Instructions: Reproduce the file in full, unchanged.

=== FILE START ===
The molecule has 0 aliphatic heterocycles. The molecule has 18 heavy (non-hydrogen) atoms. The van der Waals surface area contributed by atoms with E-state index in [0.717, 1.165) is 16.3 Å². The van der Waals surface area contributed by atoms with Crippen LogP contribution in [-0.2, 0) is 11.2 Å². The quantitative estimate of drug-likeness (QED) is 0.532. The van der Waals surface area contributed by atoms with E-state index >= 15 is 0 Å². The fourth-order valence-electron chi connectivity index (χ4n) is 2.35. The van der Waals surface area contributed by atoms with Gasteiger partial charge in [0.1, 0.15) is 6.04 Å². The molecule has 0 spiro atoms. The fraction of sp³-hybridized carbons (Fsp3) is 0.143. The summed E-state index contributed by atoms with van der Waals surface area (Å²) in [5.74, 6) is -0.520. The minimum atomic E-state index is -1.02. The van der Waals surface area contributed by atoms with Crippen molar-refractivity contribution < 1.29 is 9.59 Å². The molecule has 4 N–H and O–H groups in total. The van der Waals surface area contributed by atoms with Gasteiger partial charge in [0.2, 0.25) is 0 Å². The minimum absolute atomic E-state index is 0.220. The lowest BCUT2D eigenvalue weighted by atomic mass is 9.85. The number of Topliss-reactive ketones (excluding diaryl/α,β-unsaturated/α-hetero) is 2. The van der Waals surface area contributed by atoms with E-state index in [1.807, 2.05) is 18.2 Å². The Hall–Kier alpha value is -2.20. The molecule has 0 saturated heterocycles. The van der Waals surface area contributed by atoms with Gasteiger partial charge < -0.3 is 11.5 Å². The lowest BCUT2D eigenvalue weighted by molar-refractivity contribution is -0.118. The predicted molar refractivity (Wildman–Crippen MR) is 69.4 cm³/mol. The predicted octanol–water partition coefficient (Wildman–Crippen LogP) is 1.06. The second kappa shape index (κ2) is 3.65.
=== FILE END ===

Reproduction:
The molecule has 0 aliphatic heterocycles. The molecule has 18 heavy (non-hydrogen) atoms. The van der Waals surface area contributed by atoms with E-state index in [0.717, 1.165) is 16.3 Å². The van der Waals surface area contributed by atoms with Crippen LogP contribution in [-0.2, 0) is 11.2 Å². The quantitative estimate of drug-likeness (QED) is 0.532. The van der Waals surface area contributed by atoms with E-state index >= 15 is 0 Å². The fourth-order valence-electron chi connectivity index (χ4n) is 2.35. The van der Waals surface area contributed by atoms with Gasteiger partial charge in [0.1, 0.15) is 6.04 Å². The molecule has 0 spiro atoms. The fraction of sp³-hybridized carbons (Fsp3) is 0.143. The summed E-state index contributed by atoms with van der Waals surface area (Å²) in [5.74, 6) is -0.520. The minimum atomic E-state index is -1.02. The van der Waals surface area contributed by atoms with Crippen molar-refractivity contribution < 1.29 is 9.59 Å². The molecule has 4 N–H and O–H groups in total. The van der Waals surface area contributed by atoms with Gasteiger partial charge in [0.2, 0.25) is 0 Å². The minimum absolute atomic E-state index is 0.220. The lowest BCUT2D eigenvalue weighted by atomic mass is 9.85. The number of Topliss-reactive ketones (excluding diaryl/α,β-unsaturated/α-hetero) is 2. The van der Waals surface area contributed by atoms with E-state index in [1.807, 2.05) is 18.2 Å². The Hall–Kier alpha value is -2.20. The molecule has 0 saturated heterocycles. The van der Waals surface area contributed by atoms with Gasteiger partial charge < -0.3 is 11.5 Å². The lowest BCUT2D eigenvalue weighted by molar-refractivity contribution is -0.118. The predicted molar refractivity (Wildman–Crippen MR) is 69.4 cm³/mol. The predicted octanol–water partition coefficient (Wildman–Crippen LogP) is 1.06. The second kappa shape index (κ2) is 3.65.